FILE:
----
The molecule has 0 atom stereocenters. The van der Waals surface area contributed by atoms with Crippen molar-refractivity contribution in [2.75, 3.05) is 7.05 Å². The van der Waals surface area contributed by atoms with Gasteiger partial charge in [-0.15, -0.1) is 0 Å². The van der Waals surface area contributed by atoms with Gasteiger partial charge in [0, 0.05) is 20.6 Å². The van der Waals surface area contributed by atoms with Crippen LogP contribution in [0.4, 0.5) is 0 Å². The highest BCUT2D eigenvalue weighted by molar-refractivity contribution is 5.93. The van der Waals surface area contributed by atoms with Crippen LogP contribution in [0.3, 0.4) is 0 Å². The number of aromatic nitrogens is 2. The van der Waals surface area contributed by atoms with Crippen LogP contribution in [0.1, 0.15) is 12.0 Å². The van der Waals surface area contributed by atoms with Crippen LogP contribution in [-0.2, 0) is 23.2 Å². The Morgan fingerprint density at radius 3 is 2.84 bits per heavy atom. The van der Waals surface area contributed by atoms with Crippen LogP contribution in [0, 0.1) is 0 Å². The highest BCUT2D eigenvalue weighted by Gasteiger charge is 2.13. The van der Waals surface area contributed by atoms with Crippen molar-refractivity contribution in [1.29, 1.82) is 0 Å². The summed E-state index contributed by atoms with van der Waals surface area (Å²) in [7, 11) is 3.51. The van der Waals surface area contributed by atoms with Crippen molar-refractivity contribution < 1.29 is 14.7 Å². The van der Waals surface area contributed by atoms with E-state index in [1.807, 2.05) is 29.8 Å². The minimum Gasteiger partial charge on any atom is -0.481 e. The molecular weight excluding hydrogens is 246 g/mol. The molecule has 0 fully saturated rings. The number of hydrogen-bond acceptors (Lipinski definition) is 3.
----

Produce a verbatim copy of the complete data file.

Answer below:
The molecule has 0 atom stereocenters. The van der Waals surface area contributed by atoms with Crippen molar-refractivity contribution in [2.75, 3.05) is 7.05 Å². The van der Waals surface area contributed by atoms with Gasteiger partial charge in [-0.15, -0.1) is 0 Å². The van der Waals surface area contributed by atoms with Gasteiger partial charge in [0, 0.05) is 20.6 Å². The van der Waals surface area contributed by atoms with Crippen LogP contribution in [0.4, 0.5) is 0 Å². The highest BCUT2D eigenvalue weighted by molar-refractivity contribution is 5.93. The van der Waals surface area contributed by atoms with Crippen LogP contribution in [0.3, 0.4) is 0 Å². The number of aromatic nitrogens is 2. The van der Waals surface area contributed by atoms with Crippen LogP contribution in [0.1, 0.15) is 12.0 Å². The van der Waals surface area contributed by atoms with Crippen LogP contribution in [-0.2, 0) is 23.2 Å². The Morgan fingerprint density at radius 3 is 2.84 bits per heavy atom. The van der Waals surface area contributed by atoms with Crippen LogP contribution in [0, 0.1) is 0 Å². The highest BCUT2D eigenvalue weighted by Gasteiger charge is 2.13. The van der Waals surface area contributed by atoms with Crippen molar-refractivity contribution in [1.29, 1.82) is 0 Å². The summed E-state index contributed by atoms with van der Waals surface area (Å²) in [7, 11) is 3.51. The van der Waals surface area contributed by atoms with Crippen molar-refractivity contribution < 1.29 is 14.7 Å². The van der Waals surface area contributed by atoms with E-state index in [1.807, 2.05) is 29.8 Å². The minimum Gasteiger partial charge on any atom is -0.481 e. The molecular weight excluding hydrogens is 246 g/mol. The molecule has 0 fully saturated rings. The number of hydrogen-bond acceptors (Lipinski definition) is 3.